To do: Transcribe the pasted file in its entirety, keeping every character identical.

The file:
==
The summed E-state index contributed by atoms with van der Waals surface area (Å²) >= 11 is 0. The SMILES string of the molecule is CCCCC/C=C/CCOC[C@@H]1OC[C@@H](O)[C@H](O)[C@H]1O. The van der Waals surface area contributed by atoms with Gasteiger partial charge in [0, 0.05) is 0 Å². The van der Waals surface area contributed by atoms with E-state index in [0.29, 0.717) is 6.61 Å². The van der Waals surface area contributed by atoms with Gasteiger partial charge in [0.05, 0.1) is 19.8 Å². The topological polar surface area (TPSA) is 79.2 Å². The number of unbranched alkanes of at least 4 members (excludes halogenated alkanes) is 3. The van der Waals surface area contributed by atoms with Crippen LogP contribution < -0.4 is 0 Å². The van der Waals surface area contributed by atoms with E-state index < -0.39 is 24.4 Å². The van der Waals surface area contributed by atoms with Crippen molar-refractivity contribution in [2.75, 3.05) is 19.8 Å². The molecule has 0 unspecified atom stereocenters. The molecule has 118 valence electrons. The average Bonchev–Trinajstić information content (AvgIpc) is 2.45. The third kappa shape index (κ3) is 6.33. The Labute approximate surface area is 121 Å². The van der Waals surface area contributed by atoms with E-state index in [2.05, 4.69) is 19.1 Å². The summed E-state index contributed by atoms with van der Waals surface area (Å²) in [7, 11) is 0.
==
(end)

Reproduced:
The summed E-state index contributed by atoms with van der Waals surface area (Å²) >= 11 is 0. The SMILES string of the molecule is CCCCC/C=C/CCOC[C@@H]1OC[C@@H](O)[C@H](O)[C@H]1O. The van der Waals surface area contributed by atoms with Gasteiger partial charge in [0, 0.05) is 0 Å². The van der Waals surface area contributed by atoms with E-state index in [0.29, 0.717) is 6.61 Å². The van der Waals surface area contributed by atoms with Gasteiger partial charge in [0.05, 0.1) is 19.8 Å². The topological polar surface area (TPSA) is 79.2 Å². The number of unbranched alkanes of at least 4 members (excludes halogenated alkanes) is 3. The van der Waals surface area contributed by atoms with Crippen LogP contribution < -0.4 is 0 Å². The van der Waals surface area contributed by atoms with E-state index < -0.39 is 24.4 Å². The van der Waals surface area contributed by atoms with Crippen molar-refractivity contribution in [2.75, 3.05) is 19.8 Å². The molecule has 0 unspecified atom stereocenters. The molecule has 118 valence electrons. The average Bonchev–Trinajstić information content (AvgIpc) is 2.45. The third kappa shape index (κ3) is 6.33. The Labute approximate surface area is 121 Å². The van der Waals surface area contributed by atoms with E-state index in [2.05, 4.69) is 19.1 Å². The summed E-state index contributed by atoms with van der Waals surface area (Å²) in [7, 11) is 0.